This is a portrayal of scientists abstractly and coldly speculating about how they ought to dictate who lives and dies. The New York Times Magazine article is not sensationalistic; however, it shows scientists divorced from mundane concerns or responsibilities. In one photograph, Valentino James, a biologist at UC San Diego, stands imposingly in front of a refrigerated storage unit. In a vignette, researchers casually work all Christmas day debating the ethical and safety ramifications that their research may produce. While this goes by quickly, it does paint a portrait of scientists being removed from everyday concerns like holiday cooking, dealing with relatives, needing to take a vacation, childcare, or spending time with family.

In Kahn’s article, scientists are defined by their work, not the human feelings and drives that motivate us all to act as we do. Having spent years working alongside biologists, there is always a rich story to be told about how they care about involving their students in their research, their concerns about teaching (even if they are research faculty), why their work matters to them. Relatedly, it is usually compelling to hear why they chose to stay in academia as opposed to pursuing more lucrative (and possibly less stressful) careers in industry. There are also humanizing little stories to be told of how an experiment went wrong in a surprising way, how a lab decided on cleaning duties, or that meeting where the whole lab debated about where in their conference room they ought to hang a painting.

Not only would it be nice to hear these stories, science journalism needs them to revise the portrait of the scientist as an eccentric researcher who is unlike you or me.

Reconceiving Scientific Dilemmas

Finally, I want to take a step back and look at the context of these two articles. Half of the Time magazine issue was devoted to news and anxieties about the Vietnam war, the Middle East, continuing fallout from WWII, socialist uprisings, and disapproval of president Nixon. The New York Times Magazine issue had a similar tone. There was a focus on the US’s involvement in foreign conflict, changes in the Middle East’s political landscape, and there was also an article devoted to WWII and another focused on concerns about the Republican party. While much as changed in the world, much has remained the same. This includes the structure of both these articles and the way in which they are pitched. Both focus on the grand moral concerns concerning genetics research when there are more immediate issues such as:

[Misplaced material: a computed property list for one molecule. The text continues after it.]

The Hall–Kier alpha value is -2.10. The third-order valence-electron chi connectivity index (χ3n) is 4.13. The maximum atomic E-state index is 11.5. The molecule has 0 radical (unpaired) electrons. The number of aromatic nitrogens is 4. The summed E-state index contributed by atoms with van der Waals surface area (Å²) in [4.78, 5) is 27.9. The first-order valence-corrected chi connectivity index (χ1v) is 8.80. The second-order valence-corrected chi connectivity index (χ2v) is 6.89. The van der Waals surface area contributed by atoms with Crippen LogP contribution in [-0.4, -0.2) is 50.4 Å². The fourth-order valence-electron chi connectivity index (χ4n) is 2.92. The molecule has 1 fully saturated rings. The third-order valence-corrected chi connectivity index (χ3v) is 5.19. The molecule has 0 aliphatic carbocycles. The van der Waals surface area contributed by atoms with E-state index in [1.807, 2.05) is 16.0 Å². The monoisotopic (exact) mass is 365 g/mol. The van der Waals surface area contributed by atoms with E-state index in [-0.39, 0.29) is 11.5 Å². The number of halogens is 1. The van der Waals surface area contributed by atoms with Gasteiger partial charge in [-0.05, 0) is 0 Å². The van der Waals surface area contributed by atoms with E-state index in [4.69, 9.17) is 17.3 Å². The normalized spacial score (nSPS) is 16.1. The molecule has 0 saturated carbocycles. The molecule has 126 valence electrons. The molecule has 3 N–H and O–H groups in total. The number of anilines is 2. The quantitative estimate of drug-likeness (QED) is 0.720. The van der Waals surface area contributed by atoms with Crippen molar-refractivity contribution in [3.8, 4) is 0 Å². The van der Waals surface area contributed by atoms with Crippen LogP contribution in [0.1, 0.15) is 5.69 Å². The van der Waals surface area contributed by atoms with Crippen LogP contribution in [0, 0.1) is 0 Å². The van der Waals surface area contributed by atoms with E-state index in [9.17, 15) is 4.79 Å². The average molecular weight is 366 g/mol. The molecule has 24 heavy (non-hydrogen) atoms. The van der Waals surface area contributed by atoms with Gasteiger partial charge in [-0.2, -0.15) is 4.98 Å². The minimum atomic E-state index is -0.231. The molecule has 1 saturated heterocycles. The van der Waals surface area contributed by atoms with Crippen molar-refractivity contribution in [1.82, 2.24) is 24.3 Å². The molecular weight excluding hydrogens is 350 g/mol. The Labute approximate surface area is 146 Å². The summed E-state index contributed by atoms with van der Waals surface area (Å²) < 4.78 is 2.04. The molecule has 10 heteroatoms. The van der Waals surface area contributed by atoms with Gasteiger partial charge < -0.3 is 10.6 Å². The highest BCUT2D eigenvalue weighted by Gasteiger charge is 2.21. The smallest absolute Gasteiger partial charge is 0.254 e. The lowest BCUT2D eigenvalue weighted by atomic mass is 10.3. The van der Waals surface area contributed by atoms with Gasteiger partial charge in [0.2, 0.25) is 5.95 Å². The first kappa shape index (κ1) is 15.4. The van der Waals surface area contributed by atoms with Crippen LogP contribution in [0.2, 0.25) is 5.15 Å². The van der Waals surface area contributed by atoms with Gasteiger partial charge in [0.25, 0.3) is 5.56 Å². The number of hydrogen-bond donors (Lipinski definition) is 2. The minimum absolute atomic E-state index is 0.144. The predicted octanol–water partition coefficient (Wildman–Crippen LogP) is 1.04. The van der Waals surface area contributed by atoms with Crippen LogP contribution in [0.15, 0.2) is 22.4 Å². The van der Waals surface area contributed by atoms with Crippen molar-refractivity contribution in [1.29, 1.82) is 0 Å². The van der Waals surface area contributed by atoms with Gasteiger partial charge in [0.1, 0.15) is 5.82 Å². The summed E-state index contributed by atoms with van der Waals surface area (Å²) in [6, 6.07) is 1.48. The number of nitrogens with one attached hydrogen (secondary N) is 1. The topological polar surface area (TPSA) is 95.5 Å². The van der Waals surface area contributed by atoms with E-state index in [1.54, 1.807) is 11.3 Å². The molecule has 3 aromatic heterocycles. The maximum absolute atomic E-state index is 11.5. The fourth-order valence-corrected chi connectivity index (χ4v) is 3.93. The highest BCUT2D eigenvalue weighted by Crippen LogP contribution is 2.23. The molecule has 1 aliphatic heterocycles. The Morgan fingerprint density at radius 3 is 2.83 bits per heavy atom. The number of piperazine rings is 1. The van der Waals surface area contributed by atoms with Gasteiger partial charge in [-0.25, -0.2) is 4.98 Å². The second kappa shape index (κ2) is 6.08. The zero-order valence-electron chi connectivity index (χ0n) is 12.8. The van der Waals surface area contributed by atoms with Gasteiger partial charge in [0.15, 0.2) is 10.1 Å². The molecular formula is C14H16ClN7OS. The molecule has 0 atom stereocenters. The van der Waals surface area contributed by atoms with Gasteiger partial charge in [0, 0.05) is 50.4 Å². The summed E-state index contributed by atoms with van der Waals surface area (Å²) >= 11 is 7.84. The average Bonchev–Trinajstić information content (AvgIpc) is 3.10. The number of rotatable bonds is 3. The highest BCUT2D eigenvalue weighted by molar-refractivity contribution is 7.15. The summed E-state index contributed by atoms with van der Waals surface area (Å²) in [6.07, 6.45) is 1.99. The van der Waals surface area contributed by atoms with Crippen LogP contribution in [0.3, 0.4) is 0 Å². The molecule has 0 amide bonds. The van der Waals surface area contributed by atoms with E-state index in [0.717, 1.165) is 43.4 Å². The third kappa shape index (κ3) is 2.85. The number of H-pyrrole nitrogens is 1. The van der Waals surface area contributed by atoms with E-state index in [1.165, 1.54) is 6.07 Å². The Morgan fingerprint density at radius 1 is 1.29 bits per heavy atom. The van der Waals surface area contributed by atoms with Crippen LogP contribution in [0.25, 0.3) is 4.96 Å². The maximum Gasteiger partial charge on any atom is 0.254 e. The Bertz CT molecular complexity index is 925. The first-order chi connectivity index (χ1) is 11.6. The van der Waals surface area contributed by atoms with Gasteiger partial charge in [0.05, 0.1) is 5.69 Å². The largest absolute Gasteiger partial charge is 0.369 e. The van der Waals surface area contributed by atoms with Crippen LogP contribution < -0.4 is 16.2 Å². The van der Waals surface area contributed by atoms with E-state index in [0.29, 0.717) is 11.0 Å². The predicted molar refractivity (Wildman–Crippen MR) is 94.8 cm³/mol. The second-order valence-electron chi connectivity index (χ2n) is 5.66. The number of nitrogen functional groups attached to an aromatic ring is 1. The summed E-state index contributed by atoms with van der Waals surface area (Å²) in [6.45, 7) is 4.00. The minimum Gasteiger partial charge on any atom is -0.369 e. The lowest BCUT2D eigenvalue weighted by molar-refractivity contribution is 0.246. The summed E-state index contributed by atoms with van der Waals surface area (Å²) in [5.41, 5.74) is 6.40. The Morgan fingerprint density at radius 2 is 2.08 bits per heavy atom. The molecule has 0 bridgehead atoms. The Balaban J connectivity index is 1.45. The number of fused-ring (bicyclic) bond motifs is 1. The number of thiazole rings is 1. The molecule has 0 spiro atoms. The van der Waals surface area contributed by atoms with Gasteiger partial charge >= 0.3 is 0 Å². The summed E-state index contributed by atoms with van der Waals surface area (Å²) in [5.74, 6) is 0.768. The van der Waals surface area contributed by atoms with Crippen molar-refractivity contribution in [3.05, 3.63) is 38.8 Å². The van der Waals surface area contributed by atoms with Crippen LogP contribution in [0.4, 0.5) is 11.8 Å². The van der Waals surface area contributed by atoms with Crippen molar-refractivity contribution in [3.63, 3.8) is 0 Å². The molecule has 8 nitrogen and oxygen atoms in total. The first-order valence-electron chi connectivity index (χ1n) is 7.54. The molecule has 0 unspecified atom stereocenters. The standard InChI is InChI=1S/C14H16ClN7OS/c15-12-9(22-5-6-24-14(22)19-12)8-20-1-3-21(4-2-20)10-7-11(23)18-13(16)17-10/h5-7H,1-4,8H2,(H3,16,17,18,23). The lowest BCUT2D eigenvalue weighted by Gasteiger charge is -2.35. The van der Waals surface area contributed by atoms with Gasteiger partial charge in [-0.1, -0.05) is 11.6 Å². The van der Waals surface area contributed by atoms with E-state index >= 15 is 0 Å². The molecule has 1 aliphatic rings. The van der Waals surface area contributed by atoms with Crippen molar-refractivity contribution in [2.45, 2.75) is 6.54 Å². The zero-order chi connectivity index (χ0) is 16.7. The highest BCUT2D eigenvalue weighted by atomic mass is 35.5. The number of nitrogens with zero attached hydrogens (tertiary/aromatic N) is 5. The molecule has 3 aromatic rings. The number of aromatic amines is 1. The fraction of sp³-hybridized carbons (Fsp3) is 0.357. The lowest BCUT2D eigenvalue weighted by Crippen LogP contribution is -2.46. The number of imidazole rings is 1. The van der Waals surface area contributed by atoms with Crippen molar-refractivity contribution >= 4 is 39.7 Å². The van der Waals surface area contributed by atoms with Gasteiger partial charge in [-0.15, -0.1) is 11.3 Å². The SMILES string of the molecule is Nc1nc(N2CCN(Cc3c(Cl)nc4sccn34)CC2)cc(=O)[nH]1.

1. How can this work, which requires national and international collaboration and successful communication, occur?
  2. How can the significance of health-focused research be communicated to diverse and, potentially, justifiably skeptical audiences?
  3. How can we support the development of clear ethical guidelines that protect genetic information while still allowing it to be shared across research groups?

While the recent New York Times Magazine article is, in my opinion, fantastic and highlights the excellent work at the University of California, it is time to rethink science journalism’s preoccupation with the most abstract and extreme moral issues associated with scientific research. Not only are they not particularly urgent issues, focusing on them occludes the realities of genetics research. Two of which are: being able to do small modifications consistently in a controlled setting is different than doing large-scale modifications to a genetically diverse species in the wild – and biologists know this. Second, there needs to be a massive and coordinated effort between researchers, governments, and industry to pull off something like eradicating malaria by genetically modifying mosquitoes. This would be a possibly unprecedented act of international communication and coordination.

With all this in mind, I’d like to see more on the following challenges of gene drives: a) the difficulties communicating between researchers in different sub-specialties; b) the challenges of industry/governmental/academic collaborations; and c) issues of recruitment for diverse human genetic material.

They’re not as flashy, but these are pressing dilemmas.


Kahn, J. (2020, January 8). The Gene Drive Dilemma: We Can Alter Entire Species, but Should We? Retrieved from https://www.nytimes.com/2020/01/08/magazine/gene-drive-mosquitoes.html

Man into Superman. (1971). Time, 97(16). Retrieved from http://search.ebscohost.com/login.aspx?direct=true&db=a9h&AN=53806187&site=ehost-live


[1] See “’Gene drive’ mosquitoes engineered to fight malaria” in Nature news : https://www.nature.com/news/gene-drive-mosquitoes-engineered-to-fight-malaria-1.18858

Image: By Qimono on Pixabay.

Posted in gene driveScience Communication